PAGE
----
A mind is a terrible think to waste they say and being someone who has had little outlet for creativity over the years mine is all but dust and faded words that no longer rhyme. I even stopped writing recently and am finding even that brief break from it has effected my writing style greatly. The last few short stories I've written have all headed in one direction head first straight through an unhappy ending. My attempted scripts of late have lacked my usual jokes in the 'action' for the reader's benefit but luckily for me I am slowly starting to change this unfortunate and unwanted trend. Don't get me wrong not every story should have a happy ending and depending on tone and subject matter not every screenplay should have in jokes for the reader but the subjects I tend to write about do, my work has been effected by my mental state at the time of writing I guess. I had even started to feel that writing was becoming like a chore for me to do and I've never felt that way before and hope I never will again.
A fellow writer friend of mine named John Cooper Smith, who I met online at a screenwriting forum, sold his first spec script to a small production house who specialise in making straight to DVD horror films and my first reaction instead of being happy for him was flat out jealousy, how wrong is that? His script is about a girl who finds out she was adopted as a baby and begins to search for her parents. Describing the rest would give the ending away so I'll just say it'll be gory for sure. The working title is "Family Dies" and should be released late next year, I'll try to get a link to the website for the film when it's up and running.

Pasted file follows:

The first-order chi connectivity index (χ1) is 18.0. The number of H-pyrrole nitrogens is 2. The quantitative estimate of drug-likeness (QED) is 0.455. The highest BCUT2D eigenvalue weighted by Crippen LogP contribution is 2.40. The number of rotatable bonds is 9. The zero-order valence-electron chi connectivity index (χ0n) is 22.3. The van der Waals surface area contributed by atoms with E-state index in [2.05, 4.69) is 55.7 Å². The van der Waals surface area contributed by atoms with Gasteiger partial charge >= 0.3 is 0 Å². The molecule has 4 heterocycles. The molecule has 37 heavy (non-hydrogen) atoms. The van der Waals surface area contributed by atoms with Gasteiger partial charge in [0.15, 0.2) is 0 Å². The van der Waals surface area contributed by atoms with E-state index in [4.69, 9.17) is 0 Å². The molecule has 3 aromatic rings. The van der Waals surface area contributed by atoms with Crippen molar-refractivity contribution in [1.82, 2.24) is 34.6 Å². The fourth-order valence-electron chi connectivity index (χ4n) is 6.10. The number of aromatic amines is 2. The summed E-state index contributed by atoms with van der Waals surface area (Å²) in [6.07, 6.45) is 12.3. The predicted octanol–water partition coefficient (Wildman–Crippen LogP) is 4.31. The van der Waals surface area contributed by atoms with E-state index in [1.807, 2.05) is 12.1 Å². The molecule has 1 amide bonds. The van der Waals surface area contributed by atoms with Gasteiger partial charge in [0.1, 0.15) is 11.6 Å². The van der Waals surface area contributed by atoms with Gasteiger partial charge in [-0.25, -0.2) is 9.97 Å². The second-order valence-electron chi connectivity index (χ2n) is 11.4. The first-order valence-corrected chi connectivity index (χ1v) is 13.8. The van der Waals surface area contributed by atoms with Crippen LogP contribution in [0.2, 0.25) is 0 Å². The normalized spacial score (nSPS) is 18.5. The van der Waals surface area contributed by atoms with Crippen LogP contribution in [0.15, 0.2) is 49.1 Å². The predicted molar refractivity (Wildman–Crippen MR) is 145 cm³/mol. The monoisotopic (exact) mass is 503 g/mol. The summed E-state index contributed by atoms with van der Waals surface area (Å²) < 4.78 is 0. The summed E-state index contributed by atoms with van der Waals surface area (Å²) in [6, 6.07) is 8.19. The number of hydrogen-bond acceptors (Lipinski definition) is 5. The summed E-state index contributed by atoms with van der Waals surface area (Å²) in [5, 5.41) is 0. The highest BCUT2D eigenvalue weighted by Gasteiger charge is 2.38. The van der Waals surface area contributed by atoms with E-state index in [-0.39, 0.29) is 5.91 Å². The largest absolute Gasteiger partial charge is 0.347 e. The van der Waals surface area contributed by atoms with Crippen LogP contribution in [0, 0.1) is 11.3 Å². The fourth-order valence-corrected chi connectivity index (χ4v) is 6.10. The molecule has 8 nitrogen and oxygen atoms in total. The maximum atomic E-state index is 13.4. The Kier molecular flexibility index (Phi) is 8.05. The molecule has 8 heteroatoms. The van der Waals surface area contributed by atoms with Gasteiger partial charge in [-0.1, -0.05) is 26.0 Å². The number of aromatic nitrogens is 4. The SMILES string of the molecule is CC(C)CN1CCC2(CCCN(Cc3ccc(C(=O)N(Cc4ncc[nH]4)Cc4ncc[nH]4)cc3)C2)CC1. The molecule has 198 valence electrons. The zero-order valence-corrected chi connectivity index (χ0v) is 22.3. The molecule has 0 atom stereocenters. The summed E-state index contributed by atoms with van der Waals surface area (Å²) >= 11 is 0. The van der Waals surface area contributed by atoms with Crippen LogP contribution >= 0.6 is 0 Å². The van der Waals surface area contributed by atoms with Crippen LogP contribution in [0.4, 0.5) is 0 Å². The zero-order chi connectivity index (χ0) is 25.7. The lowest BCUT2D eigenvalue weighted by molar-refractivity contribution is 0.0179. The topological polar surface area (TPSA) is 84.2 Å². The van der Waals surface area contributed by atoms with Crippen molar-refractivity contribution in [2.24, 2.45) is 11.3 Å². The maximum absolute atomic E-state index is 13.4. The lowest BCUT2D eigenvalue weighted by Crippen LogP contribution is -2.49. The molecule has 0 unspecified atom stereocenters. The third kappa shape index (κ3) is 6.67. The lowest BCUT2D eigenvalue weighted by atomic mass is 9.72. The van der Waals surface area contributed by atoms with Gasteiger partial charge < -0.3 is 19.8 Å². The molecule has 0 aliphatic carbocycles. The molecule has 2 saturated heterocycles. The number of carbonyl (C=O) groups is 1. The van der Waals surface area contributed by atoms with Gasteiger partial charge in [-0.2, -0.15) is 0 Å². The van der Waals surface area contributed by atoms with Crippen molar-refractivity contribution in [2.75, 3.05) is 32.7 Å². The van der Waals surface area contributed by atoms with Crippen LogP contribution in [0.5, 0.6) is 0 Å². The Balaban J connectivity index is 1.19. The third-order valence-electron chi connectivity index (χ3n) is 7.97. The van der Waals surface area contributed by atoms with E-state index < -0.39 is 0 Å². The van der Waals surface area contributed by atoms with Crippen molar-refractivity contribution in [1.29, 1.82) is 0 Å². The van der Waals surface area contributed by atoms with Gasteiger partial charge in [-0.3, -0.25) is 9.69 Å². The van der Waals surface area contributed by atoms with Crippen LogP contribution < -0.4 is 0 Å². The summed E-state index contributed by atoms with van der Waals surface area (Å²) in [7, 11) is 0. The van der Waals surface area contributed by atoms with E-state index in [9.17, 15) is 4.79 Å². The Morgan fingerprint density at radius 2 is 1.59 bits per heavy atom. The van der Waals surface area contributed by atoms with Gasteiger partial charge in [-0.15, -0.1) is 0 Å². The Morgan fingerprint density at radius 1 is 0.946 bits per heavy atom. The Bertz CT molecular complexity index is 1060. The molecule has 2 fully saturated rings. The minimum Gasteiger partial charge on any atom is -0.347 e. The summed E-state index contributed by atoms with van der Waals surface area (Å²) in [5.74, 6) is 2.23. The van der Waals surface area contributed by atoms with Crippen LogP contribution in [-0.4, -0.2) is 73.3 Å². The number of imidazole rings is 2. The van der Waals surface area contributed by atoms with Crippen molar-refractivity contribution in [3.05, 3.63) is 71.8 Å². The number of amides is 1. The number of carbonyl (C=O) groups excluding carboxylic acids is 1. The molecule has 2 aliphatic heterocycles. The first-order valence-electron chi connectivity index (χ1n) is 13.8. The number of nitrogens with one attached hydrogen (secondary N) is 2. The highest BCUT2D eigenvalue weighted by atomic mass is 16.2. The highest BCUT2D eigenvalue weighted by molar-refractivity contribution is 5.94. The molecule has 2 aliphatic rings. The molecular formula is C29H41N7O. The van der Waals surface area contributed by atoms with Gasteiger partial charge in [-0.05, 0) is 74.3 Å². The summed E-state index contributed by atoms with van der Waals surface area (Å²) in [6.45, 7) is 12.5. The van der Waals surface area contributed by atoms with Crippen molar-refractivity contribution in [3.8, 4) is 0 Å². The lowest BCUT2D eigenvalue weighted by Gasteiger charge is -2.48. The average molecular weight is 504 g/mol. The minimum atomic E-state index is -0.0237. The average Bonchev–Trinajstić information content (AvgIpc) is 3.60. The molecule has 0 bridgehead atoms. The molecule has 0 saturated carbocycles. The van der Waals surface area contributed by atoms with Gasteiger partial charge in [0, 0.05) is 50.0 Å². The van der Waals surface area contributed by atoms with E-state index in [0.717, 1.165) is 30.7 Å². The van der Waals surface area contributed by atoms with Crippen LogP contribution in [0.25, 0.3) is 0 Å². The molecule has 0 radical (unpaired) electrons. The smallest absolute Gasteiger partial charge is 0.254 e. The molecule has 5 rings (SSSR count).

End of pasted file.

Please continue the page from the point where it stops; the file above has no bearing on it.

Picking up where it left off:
Anyway I can hear my wee niece getting in from school so no doubt she'll want her daft uncle to give her a hand with her homework. Thankfully she's only 5 so it's writing words like 'do', 'as' or 'cat' three or four times so nothing to difficult I dread the first time she gets the times tables to learn, lol, I know them all except for the 7 and 11 off by heart I guess I've had to many head knocks to remember them all.
The Housebound Writer